Germany’s fourth-largest city can often be overlooked in favour of some of the country’s other locations, but Cologne (Köln in German) is a fantastic place to visit. Probably most well-known for its annual Carnival, the city also has plenty of things to see and do. Although it’s had a turbulent history (most notably, much of the city was destroyed in World War Two), it’s a great place for a European city break whether you’re interested in sightseeing, history, chocolate, beer or family-friendly activities. Here’s a guide to ten great things to do while visiting Cologne.
Admire the views from Cologne Cathedral
Imposing and awe-inspiring, Cologne Cathedral dominates the city’s skyline and is a must-see for any visitor to the city. Although it was damaged during World War Two, it did survive and has been restored – although due to its age, it regularly requires care and attention. Construction work began in 1248 and it was finally completed in 1880 after a break of some 300 years.
The Cathedral’s main highlight is the South Tower which offers stunning views across the city. Although you have to climb 533 steps to reach the top, it’s definitely worth it.
See the love locks on Hohenzollern Bridge
One of Cologne’s most eye-catching sights is the rows and rows of love locks that adorn the Hohenzollern Bridge. Placed by locals and tourists alike, many of the love locks are very elaborate and quirky – I saw one that even had an image of the couple on it although many are much simpler with just initials and dates. If you’re looking for space to leave your own, the side that faces towards the Zoo/Cable Car has more room.
Explore the Old Town
During World War Two, around 90% of Cologne’s Old Town was destroyed but some of the older streets did manage to survive and have been restored. It’s full of quaint streets and picturesque buildings and is a great place for a stroll.
Drink Kölsch in the city’s beer halls
Beer is an important part of German life, and Cologne has a very vibrant beer heritage. The city is home to the Kölsch style of beer which is only made in the city (it’s protected so similar beer made elsewhere may be called Kölsch-style beer but not officially Kölsch) and there are plenty of beer halls to try it. The beer is served in a small 0.2l glass and the waiters will generally bring a tray around and give one to anyone who has an empty glass and a tally of your beers is kept on a coaster. When you’ve had enough, place your coaster on top of your glass to signal that you’re done. Along with the big names such as Gaffel and Früh, there’s also plenty of small places and my favourites were Malzmühle and Gaststatte Lommerzheim.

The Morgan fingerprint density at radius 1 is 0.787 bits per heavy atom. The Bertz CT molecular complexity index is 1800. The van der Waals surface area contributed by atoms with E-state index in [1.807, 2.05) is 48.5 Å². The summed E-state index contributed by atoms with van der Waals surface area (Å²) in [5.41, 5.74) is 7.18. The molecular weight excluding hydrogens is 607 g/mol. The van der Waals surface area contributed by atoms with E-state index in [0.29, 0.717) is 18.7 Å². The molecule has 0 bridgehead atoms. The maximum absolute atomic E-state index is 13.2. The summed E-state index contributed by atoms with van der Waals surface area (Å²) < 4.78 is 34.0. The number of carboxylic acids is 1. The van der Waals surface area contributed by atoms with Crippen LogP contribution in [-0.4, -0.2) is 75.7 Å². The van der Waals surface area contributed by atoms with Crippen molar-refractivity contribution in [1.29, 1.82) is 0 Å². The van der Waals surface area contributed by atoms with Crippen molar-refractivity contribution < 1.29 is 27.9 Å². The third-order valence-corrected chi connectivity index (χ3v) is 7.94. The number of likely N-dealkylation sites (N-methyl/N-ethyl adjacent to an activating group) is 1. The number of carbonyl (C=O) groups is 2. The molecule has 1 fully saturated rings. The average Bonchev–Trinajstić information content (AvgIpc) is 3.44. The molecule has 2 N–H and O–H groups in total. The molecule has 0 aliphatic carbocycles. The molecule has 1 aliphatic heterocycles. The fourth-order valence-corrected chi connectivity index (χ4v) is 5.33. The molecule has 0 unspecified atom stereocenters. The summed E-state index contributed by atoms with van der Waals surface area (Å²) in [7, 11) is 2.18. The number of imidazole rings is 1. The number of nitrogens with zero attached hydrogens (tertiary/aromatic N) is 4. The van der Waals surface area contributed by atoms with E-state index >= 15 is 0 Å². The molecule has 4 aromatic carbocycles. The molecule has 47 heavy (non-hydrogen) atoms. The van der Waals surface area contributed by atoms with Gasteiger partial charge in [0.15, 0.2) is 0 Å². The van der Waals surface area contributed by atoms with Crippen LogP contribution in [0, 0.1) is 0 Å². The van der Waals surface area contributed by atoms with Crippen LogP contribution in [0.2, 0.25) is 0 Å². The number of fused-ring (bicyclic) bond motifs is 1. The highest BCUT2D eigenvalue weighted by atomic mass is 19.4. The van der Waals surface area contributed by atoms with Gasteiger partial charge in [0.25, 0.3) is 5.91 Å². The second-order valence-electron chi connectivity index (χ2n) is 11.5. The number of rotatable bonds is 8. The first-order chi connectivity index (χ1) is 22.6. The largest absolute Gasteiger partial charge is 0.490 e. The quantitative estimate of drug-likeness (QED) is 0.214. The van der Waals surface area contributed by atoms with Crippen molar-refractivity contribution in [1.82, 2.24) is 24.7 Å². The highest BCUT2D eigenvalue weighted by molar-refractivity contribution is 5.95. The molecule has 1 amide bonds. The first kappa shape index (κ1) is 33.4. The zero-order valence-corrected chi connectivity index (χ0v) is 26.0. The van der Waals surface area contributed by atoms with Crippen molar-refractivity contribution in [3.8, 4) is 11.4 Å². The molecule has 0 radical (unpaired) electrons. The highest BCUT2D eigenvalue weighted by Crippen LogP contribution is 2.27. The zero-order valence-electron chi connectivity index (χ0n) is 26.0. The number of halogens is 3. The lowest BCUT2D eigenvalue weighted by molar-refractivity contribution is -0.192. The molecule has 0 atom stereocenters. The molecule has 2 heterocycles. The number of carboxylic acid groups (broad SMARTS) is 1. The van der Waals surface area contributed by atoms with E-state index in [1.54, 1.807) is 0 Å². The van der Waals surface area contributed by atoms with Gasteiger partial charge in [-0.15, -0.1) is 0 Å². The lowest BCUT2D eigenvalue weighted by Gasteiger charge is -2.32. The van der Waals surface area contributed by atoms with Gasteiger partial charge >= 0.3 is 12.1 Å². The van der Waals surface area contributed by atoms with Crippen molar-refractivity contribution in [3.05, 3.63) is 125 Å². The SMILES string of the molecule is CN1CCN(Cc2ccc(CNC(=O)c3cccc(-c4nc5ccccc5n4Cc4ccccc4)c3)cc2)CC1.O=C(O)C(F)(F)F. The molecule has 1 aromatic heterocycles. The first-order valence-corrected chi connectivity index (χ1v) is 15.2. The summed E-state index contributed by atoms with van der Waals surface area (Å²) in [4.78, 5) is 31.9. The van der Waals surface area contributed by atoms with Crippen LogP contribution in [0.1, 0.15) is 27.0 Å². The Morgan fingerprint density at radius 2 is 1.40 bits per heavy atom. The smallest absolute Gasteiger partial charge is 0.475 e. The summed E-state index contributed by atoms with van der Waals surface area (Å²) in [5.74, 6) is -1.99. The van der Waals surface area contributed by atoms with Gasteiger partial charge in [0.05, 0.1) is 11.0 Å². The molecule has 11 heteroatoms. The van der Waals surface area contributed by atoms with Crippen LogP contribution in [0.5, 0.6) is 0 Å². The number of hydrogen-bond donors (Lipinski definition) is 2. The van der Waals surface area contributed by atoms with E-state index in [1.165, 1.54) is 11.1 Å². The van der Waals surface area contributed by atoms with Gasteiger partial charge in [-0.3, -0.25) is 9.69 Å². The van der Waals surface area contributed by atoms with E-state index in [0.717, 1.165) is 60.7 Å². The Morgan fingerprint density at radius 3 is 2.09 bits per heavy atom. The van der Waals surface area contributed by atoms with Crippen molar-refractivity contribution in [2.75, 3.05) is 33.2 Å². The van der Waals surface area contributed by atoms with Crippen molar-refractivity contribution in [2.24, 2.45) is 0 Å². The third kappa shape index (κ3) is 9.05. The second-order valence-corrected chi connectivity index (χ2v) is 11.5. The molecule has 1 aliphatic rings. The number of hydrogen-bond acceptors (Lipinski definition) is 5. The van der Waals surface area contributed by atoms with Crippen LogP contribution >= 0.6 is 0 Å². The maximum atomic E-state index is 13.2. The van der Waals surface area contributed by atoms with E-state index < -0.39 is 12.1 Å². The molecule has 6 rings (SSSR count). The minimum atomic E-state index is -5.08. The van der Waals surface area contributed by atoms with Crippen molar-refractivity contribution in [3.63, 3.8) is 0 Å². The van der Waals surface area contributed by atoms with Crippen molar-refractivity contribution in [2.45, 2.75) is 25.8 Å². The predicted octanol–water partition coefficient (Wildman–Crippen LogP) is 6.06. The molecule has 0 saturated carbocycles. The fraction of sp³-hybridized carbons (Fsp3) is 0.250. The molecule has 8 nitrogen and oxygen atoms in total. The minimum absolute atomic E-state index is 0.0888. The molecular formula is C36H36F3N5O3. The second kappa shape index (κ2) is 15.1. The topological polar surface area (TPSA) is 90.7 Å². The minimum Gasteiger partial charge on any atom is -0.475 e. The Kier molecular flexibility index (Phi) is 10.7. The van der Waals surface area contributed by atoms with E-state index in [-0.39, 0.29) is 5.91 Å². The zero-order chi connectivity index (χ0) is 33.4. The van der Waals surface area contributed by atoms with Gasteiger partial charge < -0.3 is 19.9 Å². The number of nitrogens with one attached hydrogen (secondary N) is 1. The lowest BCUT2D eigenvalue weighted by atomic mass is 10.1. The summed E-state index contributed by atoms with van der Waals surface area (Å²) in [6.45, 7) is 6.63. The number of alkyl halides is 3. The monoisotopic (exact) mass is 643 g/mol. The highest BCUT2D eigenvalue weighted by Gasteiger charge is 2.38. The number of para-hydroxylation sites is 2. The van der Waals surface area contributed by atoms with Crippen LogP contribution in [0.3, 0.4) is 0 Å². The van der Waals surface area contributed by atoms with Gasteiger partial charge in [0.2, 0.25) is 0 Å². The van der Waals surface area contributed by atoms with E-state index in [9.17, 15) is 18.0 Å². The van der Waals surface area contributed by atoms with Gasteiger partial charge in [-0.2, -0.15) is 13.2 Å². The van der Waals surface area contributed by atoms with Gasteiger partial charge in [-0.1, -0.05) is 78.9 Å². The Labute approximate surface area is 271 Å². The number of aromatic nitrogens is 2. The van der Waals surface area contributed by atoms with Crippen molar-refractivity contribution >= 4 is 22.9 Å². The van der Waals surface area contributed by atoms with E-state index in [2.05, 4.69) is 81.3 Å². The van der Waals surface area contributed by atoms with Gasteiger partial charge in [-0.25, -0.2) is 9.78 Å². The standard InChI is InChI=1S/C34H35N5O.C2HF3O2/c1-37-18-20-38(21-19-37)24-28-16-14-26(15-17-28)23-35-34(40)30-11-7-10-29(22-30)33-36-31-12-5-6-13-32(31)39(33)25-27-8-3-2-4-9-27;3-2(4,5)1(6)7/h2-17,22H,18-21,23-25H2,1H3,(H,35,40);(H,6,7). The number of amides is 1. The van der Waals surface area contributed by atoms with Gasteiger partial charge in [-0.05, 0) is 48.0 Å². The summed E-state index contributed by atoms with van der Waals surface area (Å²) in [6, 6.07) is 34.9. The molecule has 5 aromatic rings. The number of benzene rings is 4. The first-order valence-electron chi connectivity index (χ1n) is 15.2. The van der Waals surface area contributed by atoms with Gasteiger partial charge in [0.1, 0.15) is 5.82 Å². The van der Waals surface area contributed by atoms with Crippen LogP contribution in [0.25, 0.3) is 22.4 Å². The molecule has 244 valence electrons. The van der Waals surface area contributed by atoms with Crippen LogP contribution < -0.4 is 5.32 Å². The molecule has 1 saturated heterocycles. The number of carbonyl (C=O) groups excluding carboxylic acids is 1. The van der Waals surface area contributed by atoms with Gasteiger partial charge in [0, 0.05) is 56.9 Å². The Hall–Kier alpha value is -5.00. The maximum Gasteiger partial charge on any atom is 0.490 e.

(There’s more on Cologne’s beer halls over on my other blog.)
Ride the Kölner Seilbahn (cable car)
The Rhine snakes through the city but if you want to see it from above, the best way is by cable car. It’s a fairly short journey but it can be teamed up with visits to other attractions such as the Rheinpark and the zoo.
Explore the Rheinpark
Located on the banks of the river, the Rheinpark provides 40 hectares of greenery in the heart of the city. In the centre, there’s a thermal spa while the park itself also has a mini golf and a small train travelling through it. I also really enjoyed finding a trampoline built into the ground which is great fun for kids and big kids!
Meet animals at Cologne Zoo
One of the oldest zoos in the world, Cologne Zoo is home to more than 10,000 animals including big cats, primates, aquatic creatures and insects. It’s a large park with plenty to see but highlights include the elephant house and the Hippodom which is a walk-in replica of an African river.
Visit the Chocolate Museum
Learn all about the history of chocolate and how it’s made at this family-friendly museum on the banks of the Rhine. Highlights include the small rainforest section, a replica of a German chocolate shop from yesteryear and the chocolate fountain – where the staff give you some to try.
The gift shop features chocolate moulded into a range of weird and wonderful shapes to take home with you – including Kölsch bottles!
Have a coffee with a feline friend at the Cat Café
Cat Cafés have sprung up in cities across the globe, and Cologne is no exception. Cafe Schnurrke is located slightly away from the city centre and we stumbled across it while looking for a nearby beer hall. Unlike other cat cafés I’ve heard of, at Café Schnurrke you don’t have to book a slot or pay to visit – you simply show up, order food and drinks (it’s all vegetarian) and enjoy the company of the cats. All of the cats have been rescued and they have their own private room out back for when they don’t fancy hanging out with humans.
Café Schnurrke, Ritterstraße 27 – cafeschnurrke.de
Explore the surrounding area
Cologne is an ideal base for exploring other nearby destinations – and has excellent rail links with Cologne Central Station (Hauptbahnhof) located in the heart of the city next to the Cathedral. The city of Düsseldorf is only about 30 minutes away by train (in fact, we flew in to Düsseldorf Airport as it was cheaper than landing at Cologne-Bonn) and we also spent a day visiting the picturesque town of Königswinter and the nearby hill of Drachenfels complete with its historic funicular railway and ruined castle at its peak. Long distance trains provide connections to Berlin, Hamburg, Brussels, Vienna, Amsterdam and more.